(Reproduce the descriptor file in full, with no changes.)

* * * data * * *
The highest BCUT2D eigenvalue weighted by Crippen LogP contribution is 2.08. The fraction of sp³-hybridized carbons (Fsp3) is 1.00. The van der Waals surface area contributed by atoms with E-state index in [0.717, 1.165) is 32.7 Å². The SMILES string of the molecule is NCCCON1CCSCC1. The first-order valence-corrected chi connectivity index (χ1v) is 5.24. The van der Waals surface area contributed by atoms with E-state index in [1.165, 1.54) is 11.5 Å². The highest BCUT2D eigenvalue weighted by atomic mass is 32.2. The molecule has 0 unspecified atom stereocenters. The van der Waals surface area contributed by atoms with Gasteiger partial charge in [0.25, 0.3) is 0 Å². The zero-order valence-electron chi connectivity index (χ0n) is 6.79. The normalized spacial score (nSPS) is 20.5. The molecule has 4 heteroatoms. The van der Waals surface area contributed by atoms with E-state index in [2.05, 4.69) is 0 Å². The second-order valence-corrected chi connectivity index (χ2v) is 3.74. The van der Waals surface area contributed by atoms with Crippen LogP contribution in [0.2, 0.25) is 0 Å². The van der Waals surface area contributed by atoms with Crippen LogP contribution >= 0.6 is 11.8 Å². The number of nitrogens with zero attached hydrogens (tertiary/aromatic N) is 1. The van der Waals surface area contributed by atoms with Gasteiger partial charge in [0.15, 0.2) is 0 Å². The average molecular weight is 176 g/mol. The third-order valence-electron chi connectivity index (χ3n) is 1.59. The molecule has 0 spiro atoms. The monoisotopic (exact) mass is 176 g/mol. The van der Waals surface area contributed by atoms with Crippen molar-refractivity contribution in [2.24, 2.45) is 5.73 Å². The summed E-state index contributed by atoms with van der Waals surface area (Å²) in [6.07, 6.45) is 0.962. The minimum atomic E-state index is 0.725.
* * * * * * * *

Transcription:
The highest BCUT2D eigenvalue weighted by Crippen LogP contribution is 2.08. The fraction of sp³-hybridized carbons (Fsp3) is 1.00. The van der Waals surface area contributed by atoms with E-state index in [0.717, 1.165) is 32.7 Å². The SMILES string of the molecule is NCCCON1CCSCC1. The first-order valence-corrected chi connectivity index (χ1v) is 5.24. The van der Waals surface area contributed by atoms with E-state index in [1.165, 1.54) is 11.5 Å². The highest BCUT2D eigenvalue weighted by atomic mass is 32.2. The molecule has 0 unspecified atom stereocenters. The van der Waals surface area contributed by atoms with Gasteiger partial charge in [0.25, 0.3) is 0 Å². The zero-order valence-electron chi connectivity index (χ0n) is 6.79. The normalized spacial score (nSPS) is 20.5. The molecule has 4 heteroatoms. The van der Waals surface area contributed by atoms with E-state index in [2.05, 4.69) is 0 Å². The second-order valence-corrected chi connectivity index (χ2v) is 3.74. The van der Waals surface area contributed by atoms with Crippen LogP contribution in [0.2, 0.25) is 0 Å². The van der Waals surface area contributed by atoms with Crippen LogP contribution >= 0.6 is 11.8 Å². The number of nitrogens with zero attached hydrogens (tertiary/aromatic N) is 1. The van der Waals surface area contributed by atoms with Gasteiger partial charge in [0.15, 0.2) is 0 Å². The average molecular weight is 176 g/mol. The third-order valence-electron chi connectivity index (χ3n) is 1.59. The molecule has 0 spiro atoms. The monoisotopic (exact) mass is 176 g/mol. The van der Waals surface area contributed by atoms with Crippen molar-refractivity contribution in [2.24, 2.45) is 5.73 Å². The summed E-state index contributed by atoms with van der Waals surface area (Å²) in [6.07, 6.45) is 0.962. The minimum atomic E-state index is 0.725.